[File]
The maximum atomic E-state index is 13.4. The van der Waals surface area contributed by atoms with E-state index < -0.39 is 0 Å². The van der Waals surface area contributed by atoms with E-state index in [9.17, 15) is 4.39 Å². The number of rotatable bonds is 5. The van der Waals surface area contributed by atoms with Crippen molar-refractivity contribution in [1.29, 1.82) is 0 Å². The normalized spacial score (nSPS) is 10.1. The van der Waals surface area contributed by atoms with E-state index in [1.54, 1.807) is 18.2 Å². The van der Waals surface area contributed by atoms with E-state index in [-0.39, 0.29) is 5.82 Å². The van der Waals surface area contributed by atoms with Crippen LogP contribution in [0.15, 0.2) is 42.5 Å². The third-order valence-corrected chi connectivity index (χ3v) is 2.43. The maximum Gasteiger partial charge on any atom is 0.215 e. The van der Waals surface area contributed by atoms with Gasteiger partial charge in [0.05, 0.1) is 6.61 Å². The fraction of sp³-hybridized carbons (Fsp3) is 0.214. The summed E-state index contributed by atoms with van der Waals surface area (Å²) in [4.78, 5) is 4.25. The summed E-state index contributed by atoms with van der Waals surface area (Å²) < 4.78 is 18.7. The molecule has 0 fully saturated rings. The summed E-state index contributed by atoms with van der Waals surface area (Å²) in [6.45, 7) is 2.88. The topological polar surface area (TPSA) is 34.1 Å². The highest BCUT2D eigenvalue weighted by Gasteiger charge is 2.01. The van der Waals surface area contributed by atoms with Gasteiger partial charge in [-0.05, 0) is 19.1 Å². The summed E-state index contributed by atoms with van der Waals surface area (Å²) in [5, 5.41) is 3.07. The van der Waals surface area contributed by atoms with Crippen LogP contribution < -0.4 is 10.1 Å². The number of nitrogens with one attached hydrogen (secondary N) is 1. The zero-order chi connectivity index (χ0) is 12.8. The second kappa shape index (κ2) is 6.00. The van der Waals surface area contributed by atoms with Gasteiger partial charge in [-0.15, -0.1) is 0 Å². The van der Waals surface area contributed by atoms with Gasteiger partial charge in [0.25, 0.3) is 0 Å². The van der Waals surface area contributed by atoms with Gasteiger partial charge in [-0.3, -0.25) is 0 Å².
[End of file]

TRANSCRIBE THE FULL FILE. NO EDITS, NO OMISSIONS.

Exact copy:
The maximum atomic E-state index is 13.4. The van der Waals surface area contributed by atoms with E-state index < -0.39 is 0 Å². The van der Waals surface area contributed by atoms with E-state index in [9.17, 15) is 4.39 Å². The number of rotatable bonds is 5. The van der Waals surface area contributed by atoms with Crippen molar-refractivity contribution in [1.29, 1.82) is 0 Å². The normalized spacial score (nSPS) is 10.1. The van der Waals surface area contributed by atoms with E-state index in [1.54, 1.807) is 18.2 Å². The van der Waals surface area contributed by atoms with E-state index in [-0.39, 0.29) is 5.82 Å². The van der Waals surface area contributed by atoms with Crippen LogP contribution in [0.15, 0.2) is 42.5 Å². The third-order valence-corrected chi connectivity index (χ3v) is 2.43. The maximum Gasteiger partial charge on any atom is 0.215 e. The van der Waals surface area contributed by atoms with Gasteiger partial charge in [0.05, 0.1) is 6.61 Å². The fraction of sp³-hybridized carbons (Fsp3) is 0.214. The summed E-state index contributed by atoms with van der Waals surface area (Å²) in [4.78, 5) is 4.25. The summed E-state index contributed by atoms with van der Waals surface area (Å²) < 4.78 is 18.7. The molecule has 0 fully saturated rings. The summed E-state index contributed by atoms with van der Waals surface area (Å²) in [6.45, 7) is 2.88. The topological polar surface area (TPSA) is 34.1 Å². The highest BCUT2D eigenvalue weighted by Gasteiger charge is 2.01. The van der Waals surface area contributed by atoms with Gasteiger partial charge in [-0.05, 0) is 19.1 Å². The summed E-state index contributed by atoms with van der Waals surface area (Å²) in [5, 5.41) is 3.07. The van der Waals surface area contributed by atoms with Crippen LogP contribution < -0.4 is 10.1 Å². The number of nitrogens with one attached hydrogen (secondary N) is 1. The zero-order chi connectivity index (χ0) is 12.8. The second kappa shape index (κ2) is 6.00. The van der Waals surface area contributed by atoms with Gasteiger partial charge in [-0.15, -0.1) is 0 Å². The van der Waals surface area contributed by atoms with Gasteiger partial charge in [0.25, 0.3) is 0 Å². The van der Waals surface area contributed by atoms with Gasteiger partial charge in [-0.3, -0.25) is 0 Å².